Get Shorty? ASIC releases guidance on short selling
The Australian Securities and Investment Commission (ASIC) has joined the discussion on activist short selling campaigns, with the release on 1 June 2021 of a new information sheet (Information Sheet 255 Activist short selling campaigns in Australia).
Short selling involves selling a financial product a person does not own with a view to repurchasing the product for less at a later date (thereby making a profit). Generally, 'covered' short selling (where the seller has a securities lending agreement in place) is permitted under the Corporations Act 2001 (Cth), whereas 'naked' short selling without such an agreement is not.
Activist short selling is a form of aggressive short selling which involves a person taking a short position in a financial product and then publicly disseminating information directly or through an agent to negatively impact the price of that product.
ASIC's information sheet provides an overview of short selling and the potential issues it can create (while recognising the positive impact of accurate and meaningful new information on price formation and market integrity), an overview of the Australian regulatory framework and obligations that apply to short selling (such as false or misleading statements, insider trading and market manipulation), and offers guidance on 'best practice' for or activist short sellers and authors of short reports. ASIC suggests:
- releasing short reports outside of Australian trading hours and not immediately before market open;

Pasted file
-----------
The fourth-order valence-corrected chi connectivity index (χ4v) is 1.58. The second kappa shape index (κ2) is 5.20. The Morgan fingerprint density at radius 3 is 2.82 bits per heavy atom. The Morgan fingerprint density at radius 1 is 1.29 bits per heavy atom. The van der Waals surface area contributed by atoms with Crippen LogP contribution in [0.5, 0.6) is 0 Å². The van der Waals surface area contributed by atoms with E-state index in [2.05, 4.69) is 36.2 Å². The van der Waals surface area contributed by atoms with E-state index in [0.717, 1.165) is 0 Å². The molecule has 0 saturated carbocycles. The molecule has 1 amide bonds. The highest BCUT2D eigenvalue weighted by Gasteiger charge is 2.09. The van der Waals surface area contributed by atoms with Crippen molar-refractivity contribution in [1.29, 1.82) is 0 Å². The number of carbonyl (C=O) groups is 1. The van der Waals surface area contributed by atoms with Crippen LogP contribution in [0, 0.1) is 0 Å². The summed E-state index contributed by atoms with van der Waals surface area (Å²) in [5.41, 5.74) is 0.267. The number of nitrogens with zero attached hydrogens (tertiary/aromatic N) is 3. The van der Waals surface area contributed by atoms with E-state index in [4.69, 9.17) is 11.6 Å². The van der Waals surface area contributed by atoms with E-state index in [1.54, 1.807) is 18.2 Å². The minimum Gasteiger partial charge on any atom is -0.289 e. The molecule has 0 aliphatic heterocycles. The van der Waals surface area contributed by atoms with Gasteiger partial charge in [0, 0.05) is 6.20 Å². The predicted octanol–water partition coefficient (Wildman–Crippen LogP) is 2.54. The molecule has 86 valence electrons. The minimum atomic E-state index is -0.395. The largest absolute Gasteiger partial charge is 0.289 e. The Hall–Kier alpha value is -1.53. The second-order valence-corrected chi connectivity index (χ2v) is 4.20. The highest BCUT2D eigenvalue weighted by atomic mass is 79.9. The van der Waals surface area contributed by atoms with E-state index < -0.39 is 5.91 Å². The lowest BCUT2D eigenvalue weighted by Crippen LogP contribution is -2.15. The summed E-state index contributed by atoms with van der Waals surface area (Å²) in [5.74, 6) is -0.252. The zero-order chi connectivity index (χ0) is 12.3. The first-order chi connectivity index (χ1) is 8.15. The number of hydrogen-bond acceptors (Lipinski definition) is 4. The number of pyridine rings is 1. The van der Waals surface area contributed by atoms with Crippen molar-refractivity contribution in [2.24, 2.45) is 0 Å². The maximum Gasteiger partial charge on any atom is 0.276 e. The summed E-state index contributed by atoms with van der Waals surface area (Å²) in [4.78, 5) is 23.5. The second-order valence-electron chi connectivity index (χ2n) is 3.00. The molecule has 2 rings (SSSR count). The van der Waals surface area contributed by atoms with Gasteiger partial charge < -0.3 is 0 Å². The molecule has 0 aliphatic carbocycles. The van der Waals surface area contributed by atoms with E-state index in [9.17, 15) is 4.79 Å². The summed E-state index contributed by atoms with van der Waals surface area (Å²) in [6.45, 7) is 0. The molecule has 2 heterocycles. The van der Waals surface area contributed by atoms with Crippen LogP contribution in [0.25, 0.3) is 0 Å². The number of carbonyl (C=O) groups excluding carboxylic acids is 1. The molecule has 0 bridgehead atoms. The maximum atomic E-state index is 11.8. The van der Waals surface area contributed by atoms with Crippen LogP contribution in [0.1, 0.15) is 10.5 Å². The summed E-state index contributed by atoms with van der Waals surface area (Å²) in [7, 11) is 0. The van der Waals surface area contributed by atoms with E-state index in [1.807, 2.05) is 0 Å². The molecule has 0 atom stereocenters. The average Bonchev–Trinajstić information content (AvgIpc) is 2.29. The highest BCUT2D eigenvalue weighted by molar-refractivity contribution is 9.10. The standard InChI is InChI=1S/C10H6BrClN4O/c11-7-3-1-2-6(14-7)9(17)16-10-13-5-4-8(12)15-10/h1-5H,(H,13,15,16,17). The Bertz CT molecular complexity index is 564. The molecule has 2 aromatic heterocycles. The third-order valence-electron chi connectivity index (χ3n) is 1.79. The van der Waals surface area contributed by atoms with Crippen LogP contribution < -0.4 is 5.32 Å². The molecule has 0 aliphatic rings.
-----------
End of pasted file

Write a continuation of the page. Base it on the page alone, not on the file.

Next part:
- ensuring short reports are based on reliable information and any recommendation or opinion should be formed on a reasonable basis;
- fact checking with the target entity;
- avoiding overly emotive, intemperate or imprecise language; and
- disclosing conflicts of interest.
The information sheet also offers practical guidance on best practice for target entities to make themselves less attractive to activist short sellers, and strategies to implement when entities become a target.
ASIC indicates transparency is key, noting that "our research indicates that activist short selling campaigns tend to target entities with complex and opaque corporate structures and accounting practices, or poor disclosure." ASIC suggests that the best way to avoid becoming a target entity is to be transparent about the company's business model and financial statements. However, should a company become the subject of a short selling campaign, ASIC suggests a trading halt to allow sufficient time to prepare a comprehensive response.
Whether ASIC's guidance will be enough to assist Australian entities the subject of 'short and distort' campaigns selling squeeze remains to be seen.